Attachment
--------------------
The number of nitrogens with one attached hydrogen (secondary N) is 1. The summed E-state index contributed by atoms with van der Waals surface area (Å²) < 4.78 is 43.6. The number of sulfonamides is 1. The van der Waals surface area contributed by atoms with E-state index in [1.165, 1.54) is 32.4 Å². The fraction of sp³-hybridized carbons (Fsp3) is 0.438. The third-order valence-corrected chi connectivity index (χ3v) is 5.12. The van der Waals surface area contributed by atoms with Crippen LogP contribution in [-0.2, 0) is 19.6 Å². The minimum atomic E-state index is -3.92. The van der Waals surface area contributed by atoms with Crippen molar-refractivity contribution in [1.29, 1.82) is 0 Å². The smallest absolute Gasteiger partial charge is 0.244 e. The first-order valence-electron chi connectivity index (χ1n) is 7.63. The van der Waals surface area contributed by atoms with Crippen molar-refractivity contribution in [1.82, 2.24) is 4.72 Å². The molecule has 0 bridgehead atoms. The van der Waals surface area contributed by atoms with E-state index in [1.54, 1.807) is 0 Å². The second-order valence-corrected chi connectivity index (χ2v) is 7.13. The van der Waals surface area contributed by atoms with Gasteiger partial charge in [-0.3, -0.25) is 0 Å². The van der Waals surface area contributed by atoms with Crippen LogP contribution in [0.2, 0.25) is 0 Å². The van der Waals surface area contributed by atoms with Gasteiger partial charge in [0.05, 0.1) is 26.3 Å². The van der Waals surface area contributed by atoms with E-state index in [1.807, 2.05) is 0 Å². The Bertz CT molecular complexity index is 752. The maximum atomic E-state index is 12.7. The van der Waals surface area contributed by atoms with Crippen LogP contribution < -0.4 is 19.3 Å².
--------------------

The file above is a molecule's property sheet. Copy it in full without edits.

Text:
The number of nitrogens with one attached hydrogen (secondary N) is 1. The summed E-state index contributed by atoms with van der Waals surface area (Å²) < 4.78 is 43.6. The number of sulfonamides is 1. The van der Waals surface area contributed by atoms with E-state index in [1.165, 1.54) is 32.4 Å². The fraction of sp³-hybridized carbons (Fsp3) is 0.438. The third-order valence-corrected chi connectivity index (χ3v) is 5.12. The van der Waals surface area contributed by atoms with Crippen LogP contribution in [-0.2, 0) is 19.6 Å². The minimum atomic E-state index is -3.92. The van der Waals surface area contributed by atoms with Crippen molar-refractivity contribution in [1.29, 1.82) is 0 Å². The smallest absolute Gasteiger partial charge is 0.244 e. The first-order valence-electron chi connectivity index (χ1n) is 7.63. The van der Waals surface area contributed by atoms with Crippen molar-refractivity contribution in [1.82, 2.24) is 4.72 Å². The molecule has 0 bridgehead atoms. The van der Waals surface area contributed by atoms with E-state index in [1.54, 1.807) is 0 Å². The second-order valence-corrected chi connectivity index (χ2v) is 7.13. The van der Waals surface area contributed by atoms with Gasteiger partial charge in [-0.3, -0.25) is 0 Å². The van der Waals surface area contributed by atoms with Crippen LogP contribution in [0.2, 0.25) is 0 Å². The van der Waals surface area contributed by atoms with Gasteiger partial charge in [0.05, 0.1) is 26.3 Å². The van der Waals surface area contributed by atoms with E-state index in [1.807, 2.05) is 0 Å². The Bertz CT molecular complexity index is 752. The maximum atomic E-state index is 12.7. The van der Waals surface area contributed by atoms with Crippen LogP contribution < -0.4 is 19.3 Å².